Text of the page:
With the latest version of Scholar OneSearch you may notice some minor changes to look and feel, but here’s the big news: thanks to your feedback, we’ve implemented the ability to pass search terms seamlessly to WorldCat. This is a useful feature for broadening your search to include holdings in libraries at other institutions.
Here’s how it works.
In the example below, I’ve entered some search terms into Scholar OneSearch, but I haven’t yet clicked the Search button.
After I run the search, the ‘Search WorldCat’ option appears.
Clicking ‘Search WorldCat’ sends all the terms already in the search box directly to WorldCat. The results look like this:
From this page, I see that Northeastern owns copies of the first two items, but not the third item. I can click on the titles to learn more about these items, and from there I can even place an interlibrary loan request for the book we don’t own.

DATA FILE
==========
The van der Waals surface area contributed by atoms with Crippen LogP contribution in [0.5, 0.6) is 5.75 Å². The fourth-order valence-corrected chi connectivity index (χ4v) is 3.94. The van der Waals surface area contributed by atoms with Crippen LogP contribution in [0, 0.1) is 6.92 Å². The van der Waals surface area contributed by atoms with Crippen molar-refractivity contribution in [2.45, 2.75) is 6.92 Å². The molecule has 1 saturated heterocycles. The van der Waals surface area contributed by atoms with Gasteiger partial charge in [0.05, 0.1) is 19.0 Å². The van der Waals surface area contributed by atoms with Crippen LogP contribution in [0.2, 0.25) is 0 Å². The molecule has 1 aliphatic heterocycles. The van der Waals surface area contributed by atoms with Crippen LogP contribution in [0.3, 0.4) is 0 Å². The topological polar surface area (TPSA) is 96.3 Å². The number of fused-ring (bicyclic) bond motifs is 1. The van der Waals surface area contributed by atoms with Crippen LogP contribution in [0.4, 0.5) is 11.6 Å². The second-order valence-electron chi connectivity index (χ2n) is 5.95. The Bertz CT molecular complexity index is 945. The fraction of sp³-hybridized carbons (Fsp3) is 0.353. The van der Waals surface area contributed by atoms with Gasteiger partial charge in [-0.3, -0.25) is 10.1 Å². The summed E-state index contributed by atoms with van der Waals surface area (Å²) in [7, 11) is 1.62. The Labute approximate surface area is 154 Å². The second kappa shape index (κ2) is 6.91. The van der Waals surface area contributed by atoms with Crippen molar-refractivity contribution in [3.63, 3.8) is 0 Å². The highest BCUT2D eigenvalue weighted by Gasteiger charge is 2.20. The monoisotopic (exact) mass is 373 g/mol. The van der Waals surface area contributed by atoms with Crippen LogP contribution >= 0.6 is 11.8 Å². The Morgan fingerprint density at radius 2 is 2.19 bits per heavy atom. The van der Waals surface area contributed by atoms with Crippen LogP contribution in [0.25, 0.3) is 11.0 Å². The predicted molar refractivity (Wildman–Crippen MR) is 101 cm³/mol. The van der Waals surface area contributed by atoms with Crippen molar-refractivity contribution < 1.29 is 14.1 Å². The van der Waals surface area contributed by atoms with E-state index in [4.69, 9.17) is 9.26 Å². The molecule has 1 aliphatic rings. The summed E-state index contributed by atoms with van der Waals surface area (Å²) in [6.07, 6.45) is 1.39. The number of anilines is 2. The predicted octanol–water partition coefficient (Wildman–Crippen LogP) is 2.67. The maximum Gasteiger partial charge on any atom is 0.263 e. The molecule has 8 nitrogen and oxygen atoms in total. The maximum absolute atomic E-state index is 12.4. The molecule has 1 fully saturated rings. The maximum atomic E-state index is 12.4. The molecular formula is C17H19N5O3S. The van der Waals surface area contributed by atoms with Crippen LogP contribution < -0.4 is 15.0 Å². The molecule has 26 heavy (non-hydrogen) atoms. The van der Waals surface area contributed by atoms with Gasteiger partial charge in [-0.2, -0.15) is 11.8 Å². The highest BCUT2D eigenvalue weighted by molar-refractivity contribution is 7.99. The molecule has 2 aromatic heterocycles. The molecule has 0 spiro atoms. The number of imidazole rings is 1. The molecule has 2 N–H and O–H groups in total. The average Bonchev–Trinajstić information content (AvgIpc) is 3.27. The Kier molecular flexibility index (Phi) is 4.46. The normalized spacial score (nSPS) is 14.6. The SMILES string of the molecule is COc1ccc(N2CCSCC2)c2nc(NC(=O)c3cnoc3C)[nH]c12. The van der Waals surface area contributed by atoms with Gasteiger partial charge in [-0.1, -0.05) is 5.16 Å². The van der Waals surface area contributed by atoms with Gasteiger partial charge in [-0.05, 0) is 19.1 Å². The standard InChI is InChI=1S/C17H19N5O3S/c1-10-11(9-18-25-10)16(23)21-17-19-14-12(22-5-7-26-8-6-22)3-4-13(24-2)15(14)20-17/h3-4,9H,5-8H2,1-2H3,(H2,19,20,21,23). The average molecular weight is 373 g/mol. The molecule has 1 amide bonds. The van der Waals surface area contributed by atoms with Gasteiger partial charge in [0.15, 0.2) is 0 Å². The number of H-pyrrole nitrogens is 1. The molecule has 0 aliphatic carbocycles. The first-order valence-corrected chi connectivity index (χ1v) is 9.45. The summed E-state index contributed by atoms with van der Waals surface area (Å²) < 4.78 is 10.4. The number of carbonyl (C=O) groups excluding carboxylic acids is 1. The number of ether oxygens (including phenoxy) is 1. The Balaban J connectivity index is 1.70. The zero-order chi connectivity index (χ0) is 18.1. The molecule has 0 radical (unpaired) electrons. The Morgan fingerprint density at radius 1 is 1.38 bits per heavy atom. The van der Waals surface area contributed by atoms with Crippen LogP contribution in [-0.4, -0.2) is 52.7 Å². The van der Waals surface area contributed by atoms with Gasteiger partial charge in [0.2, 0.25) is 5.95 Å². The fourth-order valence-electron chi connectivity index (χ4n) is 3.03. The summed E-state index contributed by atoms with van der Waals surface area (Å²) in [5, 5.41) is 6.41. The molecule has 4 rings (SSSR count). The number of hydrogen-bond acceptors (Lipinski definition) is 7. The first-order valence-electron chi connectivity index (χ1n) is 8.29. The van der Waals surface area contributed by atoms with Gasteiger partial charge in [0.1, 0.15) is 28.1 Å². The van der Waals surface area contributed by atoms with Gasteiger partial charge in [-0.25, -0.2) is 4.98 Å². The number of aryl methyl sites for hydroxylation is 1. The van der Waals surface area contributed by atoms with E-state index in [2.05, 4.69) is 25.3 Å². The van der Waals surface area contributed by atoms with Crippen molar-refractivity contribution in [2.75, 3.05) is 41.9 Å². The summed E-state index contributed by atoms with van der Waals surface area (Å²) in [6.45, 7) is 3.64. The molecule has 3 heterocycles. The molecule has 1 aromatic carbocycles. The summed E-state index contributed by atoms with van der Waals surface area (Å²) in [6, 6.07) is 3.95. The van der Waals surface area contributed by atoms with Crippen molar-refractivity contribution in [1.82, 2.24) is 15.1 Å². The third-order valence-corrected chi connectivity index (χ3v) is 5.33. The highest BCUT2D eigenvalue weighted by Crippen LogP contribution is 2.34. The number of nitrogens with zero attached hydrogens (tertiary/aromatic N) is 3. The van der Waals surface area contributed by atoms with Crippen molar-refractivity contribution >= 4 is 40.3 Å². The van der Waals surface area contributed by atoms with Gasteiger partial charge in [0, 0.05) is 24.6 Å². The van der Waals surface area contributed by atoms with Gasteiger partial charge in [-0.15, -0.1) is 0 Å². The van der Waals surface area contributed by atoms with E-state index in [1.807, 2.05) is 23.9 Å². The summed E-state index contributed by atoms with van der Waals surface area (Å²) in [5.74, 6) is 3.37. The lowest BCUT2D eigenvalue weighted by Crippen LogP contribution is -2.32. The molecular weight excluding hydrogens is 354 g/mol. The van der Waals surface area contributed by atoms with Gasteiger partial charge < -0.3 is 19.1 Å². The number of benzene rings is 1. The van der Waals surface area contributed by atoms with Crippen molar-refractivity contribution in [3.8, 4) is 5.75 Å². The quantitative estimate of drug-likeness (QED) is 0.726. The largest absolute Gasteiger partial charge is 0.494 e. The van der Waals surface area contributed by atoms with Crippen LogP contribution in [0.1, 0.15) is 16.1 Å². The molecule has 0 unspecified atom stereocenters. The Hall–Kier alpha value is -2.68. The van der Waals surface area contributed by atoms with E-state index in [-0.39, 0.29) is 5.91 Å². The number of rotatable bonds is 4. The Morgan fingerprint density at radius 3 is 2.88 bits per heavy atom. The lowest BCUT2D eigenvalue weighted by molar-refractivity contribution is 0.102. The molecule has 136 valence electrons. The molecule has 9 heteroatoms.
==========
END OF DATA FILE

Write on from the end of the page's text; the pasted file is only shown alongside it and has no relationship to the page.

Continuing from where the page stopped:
We know that some of you prefer to locate materials by ISBN or ISSN. Good news — the new WorldCat feature can search these too.
Here I’ve searched Scholar OneSearch for ISBN 9781892384157, with 0 results. (This is not too surprising, as Northeastern doesn’t own a copy of this book).
But once I pass that search to WorldCat, I can find the book — and I have the option to request it via interlibrary loan!
What do you think of the new release of Scholar OneSearch? What features would you like to see in future releases? Let us know!
Posted in: Library News and Events, Research Online
Posted by: Julie Jersyk